“It seems impossible that it’s been made so quickly”: a qualitative investigation of concerns about the speed of COVID-19 vaccine development and how these may be overcome


The speed of COVID-19 vaccine development has been identified as a central concern contributing to hesitancy in acceptance. We conducted qualitative interviews to gain a greater understanding into these concerns and to identify what might address them. Twelve qualitative interviews were conducted with participants identifying as hesitant for COVID-19 vaccination and reporting concern about the speed of vaccine development. Interpretative Phenomenological Analysis (IPA) was used. Concerns about speed comprised the linked themes of i) difficulty understanding the pace, and, ii) worry about the implications for vaccine safety. Uncertainties concerning the pandemic led to a notable desire for credible and understandable information regarding the vaccines, which many participants felt was not available. Four routes to resolving uncertainty about whether to be vaccinated were identified. First, waiting for more information about the vaccines, such as about their contents and impact on transmission. Second, a growing perception that the vaccines must be safe given the large numbers already vaccinated. Third, viewing the vaccines as necessary - even if unappealing - for ending the pandemic. Finally, a feeling that there would be no choice but to have a vaccine. Examples of what might reduce hesitancy were given, including interviews with vaccine developers and knowing others of similar age having safely been vaccinated. The pace of development broke expectations set earlier in the pandemic. This was interpreted negatively due to a perceived lack of credible information. Most participants could envisage ways their concerns could be resolved, enough for them to have a vaccine.

Publication DOI: https://doi.org/10.1080/21645515.2021.2004808
Divisions: College of Health & Life Sciences > School of Psychology
College of Health & Life Sciences > Aston Institute of Health & Neurodevelopment (AIHN)
College of Health & Life Sciences
Additional Information: © 2022 The Author(s). Published by Taylor & Francis Group, LLC. This is an Open Access article distributed under the terms of the Creative Commons Attribution License (http://creativecommons.org/licenses/by/4.0/), which permits unrestricted use, distribution, and reproduction in any medium, provided the original work is properly cited. Funding: The project was funded by a grant from the University of Oxford COVID19 Research Response Fund [Project Reference: 0009519]. It also received support from the NIHR Oxford Health Biomedical Research Centre and the NIHR Oxford Biomedical Research Centre. Daniel Freeman is a National Institute for Health Research (NIHR) Senior Investigator. The views expressed are those of the authors and not necessarily those of the NHS, the NIHR or the Department of Health and Social Care. Felicity Waite is funded by a Wellcome Trust Clinical Doctoral Fellowship [102176/B/13/Z]. The investigators acknowledge the philanthropic support of the donors to the University of Oxford’s COVID-19 Research Response Fund.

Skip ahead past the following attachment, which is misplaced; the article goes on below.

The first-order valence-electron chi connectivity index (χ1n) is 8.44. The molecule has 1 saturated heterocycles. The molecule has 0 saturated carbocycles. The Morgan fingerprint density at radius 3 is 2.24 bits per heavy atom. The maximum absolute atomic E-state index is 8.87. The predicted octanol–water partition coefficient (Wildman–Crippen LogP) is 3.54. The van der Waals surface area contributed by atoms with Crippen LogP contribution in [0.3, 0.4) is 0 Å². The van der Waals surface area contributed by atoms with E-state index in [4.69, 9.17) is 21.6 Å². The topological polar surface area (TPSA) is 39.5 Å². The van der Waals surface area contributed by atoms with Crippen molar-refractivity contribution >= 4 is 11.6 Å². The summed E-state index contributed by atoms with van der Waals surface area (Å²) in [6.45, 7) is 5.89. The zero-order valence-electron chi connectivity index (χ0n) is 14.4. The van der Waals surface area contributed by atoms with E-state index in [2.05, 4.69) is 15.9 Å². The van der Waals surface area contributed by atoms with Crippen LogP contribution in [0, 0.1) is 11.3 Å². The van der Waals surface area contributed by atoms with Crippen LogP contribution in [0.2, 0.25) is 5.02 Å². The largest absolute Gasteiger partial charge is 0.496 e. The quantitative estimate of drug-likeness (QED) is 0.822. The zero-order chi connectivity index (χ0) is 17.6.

Uncontrolled Keywords: Covid-19,IPA,Vaccine-hesitancy,qualitative,speed of development,Immunology and Allergy,Immunology,Pharmacology
Publication ISSN: 2164-554X
Last Modified: 28 May 2024 17:28
Date Deposited: 07 Mar 2022 13:11
Full Text Link:
Related URLs: https://www.tan ... 15.2021.2004808 (Publisher URL)
http://www.scop ... tnerID=8YFLogxK (Scopus URL)
PURE Output Type: Article
Published Date: 2022-02-16
Published Online Date: 2022-02-16
Accepted Date: 2021-11-08
Authors: Brown, Poppy
Waite, Felicity
Larkin, Michael (ORCID Profile 0000-0003-3304-7000)
Lambe, Sinéad
McShane, Helen
Pollard, Andrew J
Freeman, Daniel



Version: Published Version

License: Creative Commons Attribution

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